Weak pay growth puz­zles Fed chief, just like every­one else

The Myanmar Times - Weekend - - International Business -

HALF­WAY through a news con­fer­ence Wed­nes­day, the head of the world’s most pow­er­ful cen­tral bank was asked a ques­tion weigh­ing on the minds — and the checking ac­counts — of Amer­i­cans ev­ery­where:

When will peo­ple fi­nally start get­ting mean­ing­ful pay raises?

Jerome Pow­ell, the chair­man of the Fed­eral Re­serve, had no sat­is­fac­tory an­swer. He called it a “puz­zle.” And then, as if mea­sur­ing his words, he said he wasn’t pre­pared to call it a “mystery.”

Puz­zle or mystery, the source of the con­ster­na­tion is this: The U.S. un­em­ploy­ment rate has dropped to a multi-decade low of 3.8 per­cent. A short­age of qual­i­fied peo­ple to hire has frus­trated many em­ploy­ers who have com­plained that they can’t fill job open­ings.

In the­ory, those two fac­tors should com­bine to un­leash a wave of ro­bust pay raises for every­one from con­struc­tion crews, teachers, ac­coun­tants and ho­tel clerks to en­gi­neers, jan­i­tors, butch­ers, baris­tas and even sum­mer in­terns.

It hasn’t hap­pened — not in most in­dus­tries, any­way.

Pow­ell ac­knowl­edged that he couldn’t say for sure why wage growth re­mains gen­er­ally tepid. He said he “cer­tainly would have ex­pected pay raises to re­act more” to fall­ing un­em­ploy­ment.

Echo­ing what other econ­o­mists, in­clud­ing his pre­de­ces­sors and col­leagues at the Fed, have sug­gested, Pow­ell of­fered up one likely fac­tor: the econ­omy’s rel­a­tively low pro­duc­tiv­ity growth. Put sim­ply, Amer­i­can work­ers aren’t gen­er­at­ing enough ad­di­tional value for each hour on the job.

Some econ­o­mists say com­pa­nies have in­vested too lit­tle in cap­i­tal equip­ment that would ac­cel­er­ate worker pro­duc­tiv­ity. Oth­ers say ear­lier tech­no­log­i­cal break­throughs that did speed pro­duc­tiv­ity have yet to be du­pli­cated. But no one is sure.

“So it’s a bit of a puz­zle,” the chair­man mused, some­what philo­soph­i­cally. “I wouldn’t say it’s a mystery. But it’s, it’s a bit of a puz­zle.”

Pow­ell didn’t ex­plain his dis­tinc­tion be­tween puz­zle and mystery. But he has used sim­i­lar for­mu­la­tions be­fore. In 2017, as a Fed gov­er­nor, Pow­ell told CNBC that the per­sis­tence of in­fla­tion re­main­ing be­low the cen­tral bank’s 2 per­cent tar­get af­ter years of mon­e­tary stim­u­lus was “kind of a mystery.”

Yet in re­cent months, in­fla­tion seems to have picked up, driven by higher oil prices. Fed of­fi­cials es­ti­mated Wed­nes­day that in­fla­tion would run slightly above its tar­get through 2020. That fore­cast ap­peared to sug­gest that low un­em­ploy­ment and a gap­ing fed­eral bud­get deficit in the wake of Pres­i­dent Don­ald Trump’s tax cuts would fi­nally keep in­fla­tion at or above the Fed’s an­nual 2 per­cent tar­get rate.

This new­found in­fla­tion is ac­tu­ally some­thing of a chal­lenge for many work­ers. Af­ter fac­tor­ing in in­fla­tion, av­er­age hourly earn­ings have been flat for the past year, the La­bor De­part­ment said this week. For work­ers who aren’t su­per­vi­sors, wages have ac­tu­ally fallen slightly de­spite the rush of hir­ing in an eco­nomic ex­pan­sion on the verge of com­plet­ing its ninth year.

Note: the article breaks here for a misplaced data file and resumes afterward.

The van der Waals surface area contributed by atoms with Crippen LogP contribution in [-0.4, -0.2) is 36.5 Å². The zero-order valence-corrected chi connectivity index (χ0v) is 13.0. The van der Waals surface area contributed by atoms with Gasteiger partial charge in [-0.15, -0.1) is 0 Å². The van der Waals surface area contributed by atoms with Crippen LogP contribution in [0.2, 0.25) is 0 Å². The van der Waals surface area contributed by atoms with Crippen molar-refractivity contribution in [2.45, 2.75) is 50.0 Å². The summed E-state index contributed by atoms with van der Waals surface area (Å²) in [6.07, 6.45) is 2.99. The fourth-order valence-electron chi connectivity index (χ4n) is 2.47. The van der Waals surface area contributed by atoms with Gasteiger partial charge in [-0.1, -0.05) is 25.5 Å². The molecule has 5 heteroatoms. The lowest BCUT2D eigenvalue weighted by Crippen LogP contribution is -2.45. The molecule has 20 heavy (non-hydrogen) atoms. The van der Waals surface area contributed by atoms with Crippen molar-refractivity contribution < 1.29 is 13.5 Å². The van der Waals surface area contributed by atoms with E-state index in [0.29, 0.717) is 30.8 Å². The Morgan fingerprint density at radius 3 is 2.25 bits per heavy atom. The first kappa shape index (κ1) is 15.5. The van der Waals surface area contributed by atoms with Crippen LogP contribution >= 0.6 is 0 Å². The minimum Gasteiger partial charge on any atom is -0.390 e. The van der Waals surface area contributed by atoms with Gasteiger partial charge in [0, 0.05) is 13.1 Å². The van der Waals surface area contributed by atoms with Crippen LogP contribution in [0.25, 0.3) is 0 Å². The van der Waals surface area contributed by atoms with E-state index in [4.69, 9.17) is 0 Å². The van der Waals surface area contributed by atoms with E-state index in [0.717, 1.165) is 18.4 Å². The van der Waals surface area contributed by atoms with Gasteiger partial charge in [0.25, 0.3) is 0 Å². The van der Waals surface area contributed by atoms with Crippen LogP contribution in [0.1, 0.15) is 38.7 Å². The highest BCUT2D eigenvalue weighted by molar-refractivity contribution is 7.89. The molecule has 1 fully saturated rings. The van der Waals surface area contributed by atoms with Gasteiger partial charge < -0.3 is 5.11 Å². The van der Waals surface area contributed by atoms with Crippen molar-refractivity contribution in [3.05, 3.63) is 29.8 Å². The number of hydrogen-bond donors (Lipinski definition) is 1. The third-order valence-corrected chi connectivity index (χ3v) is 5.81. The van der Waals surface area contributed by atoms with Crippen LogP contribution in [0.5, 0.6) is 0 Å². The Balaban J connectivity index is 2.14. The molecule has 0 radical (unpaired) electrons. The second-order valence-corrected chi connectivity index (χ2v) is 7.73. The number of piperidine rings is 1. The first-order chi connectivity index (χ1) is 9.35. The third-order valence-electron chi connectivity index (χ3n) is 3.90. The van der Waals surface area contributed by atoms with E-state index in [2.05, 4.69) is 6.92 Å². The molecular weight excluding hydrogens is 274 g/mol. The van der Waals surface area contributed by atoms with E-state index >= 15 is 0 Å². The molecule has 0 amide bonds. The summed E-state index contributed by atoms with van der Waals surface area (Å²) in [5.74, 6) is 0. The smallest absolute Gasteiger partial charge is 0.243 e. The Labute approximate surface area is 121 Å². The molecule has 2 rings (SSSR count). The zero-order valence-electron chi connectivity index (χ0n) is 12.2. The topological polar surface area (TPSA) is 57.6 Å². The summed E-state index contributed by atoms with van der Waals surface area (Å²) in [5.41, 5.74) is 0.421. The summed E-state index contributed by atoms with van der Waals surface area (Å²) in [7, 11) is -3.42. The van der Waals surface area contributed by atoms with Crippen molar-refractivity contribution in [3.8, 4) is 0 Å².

What econ­o­mists call the “Phillips curve” — which says low un­em­ploy­ment should ac­cel­er­ate pay growth — ap­pears to be bro­ken or twisted. Or at least op­er­at­ing on a se­vere de­lay.

Other econ­o­mists have sug­gested an­swers that go be­yond the Fed’s man­date of us­ing in­ter­est rates, as­set pur­chases and public com­mu­ni­ca­tion to sta­bi­lize prices and max­i­mize em­ploy­ment. The lib­eral Eco­nomic Pol­icy In­sti­tute re­leased a study in 2016 show­ing that the long-stand­ing de­cline in union mem­ber­ship had come at the ex­pense of worker pay raises.

Other econ­o­mists note that Amer­i­cans have found them­selves in­creas­ingly in com­pe­ti­tion with for­eigner work­ers who earn less and that this fac­tor has sup­pressed wages in some in­dus­tries.

Sep­a­rate re­search has that found higher wages are now con­cen­trated at ex­cep­tion­ally prof­itable tech dar­lings like Face­book, where fed­eral fil­ings show me­dian pay topped $240,000 last year. Work­ers at many less prof­itable firms are be­ing left be­hind.

Then there’s the is­sue of some work­ers be­ing forced to sign non- com­pete agree­ments. And there’s the rise of what econ­o­mists call a “monop­sony.” That tongue-trip­ping term refers to in­dus­tries or com­mu­ni­ties with just a few very large em­ploy­ers. Re­search has found that em­ploy­ers in such cases can limit pay growth be­cause work­ers have few op­tions to quit for sim­i­lar jobs at ri­val em­ploy­ers.

On Wed­nes­day, Pow­ell ended his new con­fer­ence with an an­swer to a ques­tion about whether most work­ers will see sig­nif­i­cant raises, given the money that ma­jor com­pa­nies are pour­ing into stock buy­backs rather than into pay.

The Fed chair­man stressed that he still thought a strong job mar­ket would pro­pel faster pay growth in time. Yet, he added, re­fer­ring to com­pa­nies that re­ward in­vestors above work­ers, “we don’t re­ally have the tools that will ad­dress the dis­tri­bu­tion of prof­its and that kind of thing.”

With those words, Pow­ell left the lectern. – AP

Jerome Pow­ell, the chair­man of the Fed­eral Re­serve. Photo: AP

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